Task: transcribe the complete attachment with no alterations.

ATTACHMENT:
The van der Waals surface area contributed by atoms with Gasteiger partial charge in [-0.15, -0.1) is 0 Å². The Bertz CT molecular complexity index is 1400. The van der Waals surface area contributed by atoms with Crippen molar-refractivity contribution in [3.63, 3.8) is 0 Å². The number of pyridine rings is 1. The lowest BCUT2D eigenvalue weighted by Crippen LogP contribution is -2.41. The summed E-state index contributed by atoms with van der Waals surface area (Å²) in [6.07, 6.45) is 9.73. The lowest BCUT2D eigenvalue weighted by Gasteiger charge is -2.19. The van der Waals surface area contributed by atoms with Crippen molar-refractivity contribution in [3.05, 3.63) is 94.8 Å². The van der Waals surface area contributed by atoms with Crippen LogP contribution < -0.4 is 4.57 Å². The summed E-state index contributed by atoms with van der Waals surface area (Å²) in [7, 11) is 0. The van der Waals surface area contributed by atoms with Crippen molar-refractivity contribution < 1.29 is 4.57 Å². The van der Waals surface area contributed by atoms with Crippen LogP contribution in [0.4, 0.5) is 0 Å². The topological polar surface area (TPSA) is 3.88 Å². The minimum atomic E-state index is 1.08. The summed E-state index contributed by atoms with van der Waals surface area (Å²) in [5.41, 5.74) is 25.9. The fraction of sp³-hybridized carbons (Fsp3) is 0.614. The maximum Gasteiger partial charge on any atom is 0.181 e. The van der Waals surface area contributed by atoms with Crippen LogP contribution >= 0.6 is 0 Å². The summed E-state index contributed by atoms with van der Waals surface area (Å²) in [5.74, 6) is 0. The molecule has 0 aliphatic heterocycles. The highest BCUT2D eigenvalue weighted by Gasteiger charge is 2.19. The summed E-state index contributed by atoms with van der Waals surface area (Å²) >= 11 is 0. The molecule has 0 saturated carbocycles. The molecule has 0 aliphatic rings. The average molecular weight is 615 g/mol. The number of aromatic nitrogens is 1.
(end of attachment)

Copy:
The van der Waals surface area contributed by atoms with Gasteiger partial charge in [-0.15, -0.1) is 0 Å². The Bertz CT molecular complexity index is 1400. The van der Waals surface area contributed by atoms with Crippen molar-refractivity contribution in [3.63, 3.8) is 0 Å². The number of pyridine rings is 1. The lowest BCUT2D eigenvalue weighted by Crippen LogP contribution is -2.41. The summed E-state index contributed by atoms with van der Waals surface area (Å²) in [6.07, 6.45) is 9.73. The lowest BCUT2D eigenvalue weighted by Gasteiger charge is -2.19. The van der Waals surface area contributed by atoms with Crippen molar-refractivity contribution in [3.05, 3.63) is 94.8 Å². The van der Waals surface area contributed by atoms with Crippen LogP contribution < -0.4 is 4.57 Å². The summed E-state index contributed by atoms with van der Waals surface area (Å²) in [7, 11) is 0. The van der Waals surface area contributed by atoms with Crippen molar-refractivity contribution < 1.29 is 4.57 Å². The van der Waals surface area contributed by atoms with Crippen LogP contribution in [0.4, 0.5) is 0 Å². The topological polar surface area (TPSA) is 3.88 Å². The minimum atomic E-state index is 1.08. The summed E-state index contributed by atoms with van der Waals surface area (Å²) in [5.41, 5.74) is 25.9. The fraction of sp³-hybridized carbons (Fsp3) is 0.614. The maximum Gasteiger partial charge on any atom is 0.181 e. The van der Waals surface area contributed by atoms with Crippen LogP contribution >= 0.6 is 0 Å². The summed E-state index contributed by atoms with van der Waals surface area (Å²) in [5.74, 6) is 0. The molecule has 0 aliphatic heterocycles. The highest BCUT2D eigenvalue weighted by Gasteiger charge is 2.19. The summed E-state index contributed by atoms with van der Waals surface area (Å²) >= 11 is 0. The molecule has 0 saturated carbocycles. The molecule has 0 aliphatic rings. The average molecular weight is 615 g/mol. The number of aromatic nitrogens is 1.